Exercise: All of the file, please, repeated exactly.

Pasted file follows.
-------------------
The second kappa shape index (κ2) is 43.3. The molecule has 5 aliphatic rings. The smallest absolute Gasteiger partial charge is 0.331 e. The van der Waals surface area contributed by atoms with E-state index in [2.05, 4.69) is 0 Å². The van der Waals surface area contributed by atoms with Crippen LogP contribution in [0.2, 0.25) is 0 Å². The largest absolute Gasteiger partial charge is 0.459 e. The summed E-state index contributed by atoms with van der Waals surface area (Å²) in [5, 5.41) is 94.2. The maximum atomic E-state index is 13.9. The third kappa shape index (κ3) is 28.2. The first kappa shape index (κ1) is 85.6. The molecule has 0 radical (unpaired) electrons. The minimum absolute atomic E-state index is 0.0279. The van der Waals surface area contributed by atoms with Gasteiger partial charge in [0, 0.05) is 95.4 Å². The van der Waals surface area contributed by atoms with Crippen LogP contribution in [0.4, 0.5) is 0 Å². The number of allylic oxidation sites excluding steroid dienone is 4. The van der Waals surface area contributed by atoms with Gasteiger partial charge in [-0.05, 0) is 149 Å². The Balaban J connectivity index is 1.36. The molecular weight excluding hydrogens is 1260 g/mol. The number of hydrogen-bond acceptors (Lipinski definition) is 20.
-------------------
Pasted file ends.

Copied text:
The second kappa shape index (κ2) is 43.3. The molecule has 5 aliphatic rings. The smallest absolute Gasteiger partial charge is 0.331 e. The van der Waals surface area contributed by atoms with E-state index in [2.05, 4.69) is 0 Å². The van der Waals surface area contributed by atoms with Crippen LogP contribution in [0.2, 0.25) is 0 Å². The largest absolute Gasteiger partial charge is 0.459 e. The summed E-state index contributed by atoms with van der Waals surface area (Å²) in [5, 5.41) is 94.2. The maximum atomic E-state index is 13.9. The third kappa shape index (κ3) is 28.2. The first kappa shape index (κ1) is 85.6. The molecule has 0 radical (unpaired) electrons. The minimum absolute atomic E-state index is 0.0279. The van der Waals surface area contributed by atoms with Gasteiger partial charge in [0, 0.05) is 95.4 Å². The van der Waals surface area contributed by atoms with Crippen LogP contribution in [0.4, 0.5) is 0 Å². The number of allylic oxidation sites excluding steroid dienone is 4. The van der Waals surface area contributed by atoms with Gasteiger partial charge in [-0.05, 0) is 149 Å². The Balaban J connectivity index is 1.36. The molecular weight excluding hydrogens is 1260 g/mol. The number of hydrogen-bond acceptors (Lipinski definition) is 20.